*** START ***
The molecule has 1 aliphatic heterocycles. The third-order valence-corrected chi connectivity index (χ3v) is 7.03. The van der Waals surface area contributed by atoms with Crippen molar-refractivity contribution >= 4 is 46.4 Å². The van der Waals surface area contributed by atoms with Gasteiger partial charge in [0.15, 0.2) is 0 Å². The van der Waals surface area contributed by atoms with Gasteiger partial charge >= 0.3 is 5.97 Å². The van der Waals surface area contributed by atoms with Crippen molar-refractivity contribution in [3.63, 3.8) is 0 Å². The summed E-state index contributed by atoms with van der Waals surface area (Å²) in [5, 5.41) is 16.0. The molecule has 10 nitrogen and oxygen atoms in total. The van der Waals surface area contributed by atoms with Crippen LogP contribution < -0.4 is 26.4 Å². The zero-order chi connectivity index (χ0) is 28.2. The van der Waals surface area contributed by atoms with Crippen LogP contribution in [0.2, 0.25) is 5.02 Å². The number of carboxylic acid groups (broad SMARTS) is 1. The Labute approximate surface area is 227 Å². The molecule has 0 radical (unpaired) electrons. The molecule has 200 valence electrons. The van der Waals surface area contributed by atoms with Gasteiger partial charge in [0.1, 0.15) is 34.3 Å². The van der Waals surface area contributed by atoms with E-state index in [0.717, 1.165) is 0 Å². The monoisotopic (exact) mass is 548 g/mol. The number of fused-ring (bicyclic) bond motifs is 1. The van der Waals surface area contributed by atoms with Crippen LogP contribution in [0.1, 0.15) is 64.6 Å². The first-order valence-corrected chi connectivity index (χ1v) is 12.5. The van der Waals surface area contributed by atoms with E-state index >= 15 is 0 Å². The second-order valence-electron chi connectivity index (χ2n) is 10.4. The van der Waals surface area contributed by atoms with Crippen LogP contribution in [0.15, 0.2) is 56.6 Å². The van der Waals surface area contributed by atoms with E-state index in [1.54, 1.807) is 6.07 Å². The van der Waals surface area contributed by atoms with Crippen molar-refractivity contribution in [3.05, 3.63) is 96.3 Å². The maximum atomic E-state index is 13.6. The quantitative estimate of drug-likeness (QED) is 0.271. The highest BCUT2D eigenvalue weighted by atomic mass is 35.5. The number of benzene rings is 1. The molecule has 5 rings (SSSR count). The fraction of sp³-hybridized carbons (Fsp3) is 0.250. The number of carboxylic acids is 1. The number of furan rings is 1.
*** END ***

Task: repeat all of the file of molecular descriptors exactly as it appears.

The molecule has 1 aliphatic heterocycles. The third-order valence-corrected chi connectivity index (χ3v) is 7.03. The van der Waals surface area contributed by atoms with Crippen molar-refractivity contribution >= 4 is 46.4 Å². The van der Waals surface area contributed by atoms with Gasteiger partial charge in [0.15, 0.2) is 0 Å². The van der Waals surface area contributed by atoms with Gasteiger partial charge >= 0.3 is 5.97 Å². The van der Waals surface area contributed by atoms with Crippen molar-refractivity contribution in [3.63, 3.8) is 0 Å². The summed E-state index contributed by atoms with van der Waals surface area (Å²) in [5, 5.41) is 16.0. The molecule has 10 nitrogen and oxygen atoms in total. The van der Waals surface area contributed by atoms with Crippen LogP contribution < -0.4 is 26.4 Å². The zero-order chi connectivity index (χ0) is 28.2. The van der Waals surface area contributed by atoms with Crippen LogP contribution in [0.2, 0.25) is 5.02 Å². The number of carboxylic acid groups (broad SMARTS) is 1. The Labute approximate surface area is 227 Å². The molecule has 0 radical (unpaired) electrons. The molecule has 200 valence electrons. The van der Waals surface area contributed by atoms with Gasteiger partial charge in [0.1, 0.15) is 34.3 Å². The van der Waals surface area contributed by atoms with E-state index in [0.717, 1.165) is 0 Å². The monoisotopic (exact) mass is 548 g/mol. The number of fused-ring (bicyclic) bond motifs is 1. The van der Waals surface area contributed by atoms with Crippen LogP contribution in [0.1, 0.15) is 64.6 Å². The first-order valence-corrected chi connectivity index (χ1v) is 12.5. The van der Waals surface area contributed by atoms with E-state index >= 15 is 0 Å². The second-order valence-electron chi connectivity index (χ2n) is 10.4. The van der Waals surface area contributed by atoms with Crippen LogP contribution in [0.15, 0.2) is 56.6 Å². The van der Waals surface area contributed by atoms with E-state index in [1.54, 1.807) is 6.07 Å². The van der Waals surface area contributed by atoms with Crippen molar-refractivity contribution in [3.05, 3.63) is 96.3 Å². The maximum atomic E-state index is 13.6. The quantitative estimate of drug-likeness (QED) is 0.271. The highest BCUT2D eigenvalue weighted by atomic mass is 35.5. The number of benzene rings is 1. The molecule has 5 rings (SSSR count). The fraction of sp³-hybridized carbons (Fsp3) is 0.250. The number of carboxylic acids is 1. The number of furan rings is 1.